by Samuel L. Leiter

Sometimes in the world of theater reviews we stumble across the good fortune of having pieces by two different esteemed critics, allowing us to see comparative and contrasting viewpoints—always an intriguing experience. This is one such time and, if nothing else, the two pieces underscore the delights of Zero Hour. First, here’s our review from Samuel L. Leiter. For a review by Myra Chanin, please click here.






by Samuel L. Leiter


As the program cover photo for Zero Hour, Jim Brochu’s masterful, occasionally hilarious, hour and a half reincarnation of Zero (né Samuel) Mostel, reveals, the actor bears a striking resemblance to the late actor-comedian-painter. The grizzly beard, the balding pate with its desperate strands of surging, matted, combed-forward gray hair, the rotund face, and, best of all, the glowering eyes all come together to make Brochu’s punim about as close a replica of the original as you could wish.


On stage, he’s even more Mostellian, his burly body shuffling about—Mostel suffered a serious leg injury in 1955—in what Josh Iacovelli has designed to suggest (lots of empty frames hanging on the walls) the West 28th Street studio he kept to follow his obsession with painting, which he took more seriously than performing.


Brochu’s voice is a bit flutier than Zero’s boom box but it’s doubtful anyone could more accurately embody the larger-than-life physical and emotional essence of Mostel. I’m old enough to have seen him change without makeup into a bellowing rhino in Ionesco’s Rhinoceros in 1960, to have just missed his Pseudolus in A Funny Thing . . . in 1962 (I saw replacement Jerry Lester), to have caught his Tevye two years later in Fiddler on the Roof, and to have been crushingly disappointed when I didn’t get to view his Shylock in Wesker’s The Merchant in 1977; I had to settle for his overwhelmed understudy when the 62-year-old star died after only one performance.



This Peccadillo Theater Company revival of Brochu’s play, briskly directed by Piper Laurie (be still my teenage heart), in which he’s been touring since 2006 (it first played New York in 2009), uses a premise familiar from many similar one-person biodramas. Unlike those that have the character speak directly to the audience, it assumes that Mostel is being interviewed by someone, in this case from the New York Times.


Solo biodramas about long-dead writers (like Emily Dickinson or Charles Dickens) must recreate them mainly from literary sources, their personality and appearance being known more to specialists than audiences. Sometimes, the image created, like Hal Holbrook’s Mark Twain, seems so real we mistake it for the real thing. But when it’s a performer still alive in people’s memories, like Mostel, the actor must compete not only with such recollections but with the recordings, films, and videotapes on which the artist’s work and personality is permanently etched.


Mostel made few movies, by the way, but he scored highly in A Funny Thing . . . and The Producers, although Brochu/Mostel dismisses the latter while expressing bitterness about being overlooked for the cinema version of Fiddler by the casting of Israeli actor Topol, whom he ridicules as Topo Gigio.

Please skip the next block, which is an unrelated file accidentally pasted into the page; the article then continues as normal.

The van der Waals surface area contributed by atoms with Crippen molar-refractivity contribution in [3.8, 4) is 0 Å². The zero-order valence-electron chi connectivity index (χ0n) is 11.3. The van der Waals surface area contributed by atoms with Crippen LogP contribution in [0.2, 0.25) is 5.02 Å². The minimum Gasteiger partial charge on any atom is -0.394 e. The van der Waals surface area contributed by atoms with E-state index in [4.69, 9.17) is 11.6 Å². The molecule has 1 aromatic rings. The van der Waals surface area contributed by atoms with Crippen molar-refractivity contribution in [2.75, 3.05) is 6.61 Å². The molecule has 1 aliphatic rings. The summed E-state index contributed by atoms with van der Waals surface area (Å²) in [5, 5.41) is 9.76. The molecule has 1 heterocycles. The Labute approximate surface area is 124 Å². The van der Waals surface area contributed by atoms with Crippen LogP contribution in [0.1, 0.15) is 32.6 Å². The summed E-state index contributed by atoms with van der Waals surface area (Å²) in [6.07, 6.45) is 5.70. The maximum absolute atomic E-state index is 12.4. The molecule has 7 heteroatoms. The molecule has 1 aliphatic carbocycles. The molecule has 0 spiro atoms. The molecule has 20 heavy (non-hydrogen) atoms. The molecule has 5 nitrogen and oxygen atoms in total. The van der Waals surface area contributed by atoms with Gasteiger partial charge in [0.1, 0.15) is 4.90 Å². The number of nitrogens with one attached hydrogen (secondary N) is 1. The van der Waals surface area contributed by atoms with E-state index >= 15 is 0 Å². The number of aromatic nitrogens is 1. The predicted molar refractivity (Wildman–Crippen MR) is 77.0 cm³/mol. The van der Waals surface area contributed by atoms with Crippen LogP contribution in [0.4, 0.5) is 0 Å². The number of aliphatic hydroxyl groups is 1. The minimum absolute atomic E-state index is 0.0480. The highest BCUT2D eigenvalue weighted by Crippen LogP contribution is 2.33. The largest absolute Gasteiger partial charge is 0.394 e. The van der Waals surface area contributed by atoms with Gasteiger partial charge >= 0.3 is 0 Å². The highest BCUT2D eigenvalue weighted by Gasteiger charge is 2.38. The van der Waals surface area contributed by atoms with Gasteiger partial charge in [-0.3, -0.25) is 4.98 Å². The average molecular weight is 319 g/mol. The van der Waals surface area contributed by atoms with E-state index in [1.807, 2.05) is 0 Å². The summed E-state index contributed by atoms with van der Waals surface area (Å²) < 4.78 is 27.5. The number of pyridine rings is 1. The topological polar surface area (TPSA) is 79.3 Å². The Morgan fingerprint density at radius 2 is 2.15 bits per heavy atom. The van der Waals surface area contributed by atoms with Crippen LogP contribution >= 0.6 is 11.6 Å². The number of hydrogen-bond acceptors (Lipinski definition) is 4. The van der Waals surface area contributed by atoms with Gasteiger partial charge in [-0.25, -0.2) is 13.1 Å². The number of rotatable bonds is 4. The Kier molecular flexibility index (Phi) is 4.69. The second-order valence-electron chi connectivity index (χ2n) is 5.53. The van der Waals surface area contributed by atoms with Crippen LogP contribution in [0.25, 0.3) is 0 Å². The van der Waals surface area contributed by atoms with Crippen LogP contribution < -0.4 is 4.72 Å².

Dressed in a blue artist’s smock, a bandanna around his neck, he rambles through his professional and personal experiences, tells us how he got the name Zero, roams about, answers the phone only to shout at the caller and shrug it off with a “That was my wife,” pontificates about art, sprays words like “putz” and “schmuck” about, drops names freely, and regales us with show business anecdotes.


At one point, though, when talking of his Brooklyn youth, he mentions Kings Highway and Pitkin Avenue as if they were connected; those places defined my own boyhood so I’d like to request Mr. Brochu, a Brooklyn boy himself, to check his geography.


A significant part of Zero Hour is spent on the communist investigations and blacklist of the fifties, which caused such agony and tragedy among left-leaning show biz figures, Mostel and his closest friends among them. Unable to resist a joke, he even wisecracked during his own interrogation, an episode he amusingly reconstructs, sitting at a desk behind a small lamp resembling a microphone as Congressman J. Parnell Thomas piles on the innocuous questions.


If you’re familiar with the iconoclastic Mostel’s life from having read, for example, Jared Brown’s biography or the book coauthored by Mostel’s wife, Kate, and Jack Gilford’s wife, Madeline, don’t expect to find anything new here, apart, perhaps, from one or two jokes (all are worth hearing again, though). If you don’t laugh, Mostel’s likely to charge you with having had “a humor bypass.” At one point he tries to justify his habit of breaking character on stage to improvise for laughs, a moment that doesn’t ring quite true if you speak to other actors who had no choice but to endure it.


Even those who already know this colorful rags-to-riches account of a poor Brooklyn boy whose father was a “street rabbi” and whose mother never forgave him for marrying a “shiksa”—or who don’t think they need yet another iteration of the blacklist saga and the naming of red-tinted actors by Jerome Robbins and his ilk—will appreciate the illusion of hearing about it all from Mostel himself. I mean Jim Brochu, of course, but when you’re watching him it’s really one and the same.



Zero Hour. Through July 9 at Theatre at St. Clements (423 West 46th Street, between Ninth and Tenth Avenues).



Photos: Stan Barouh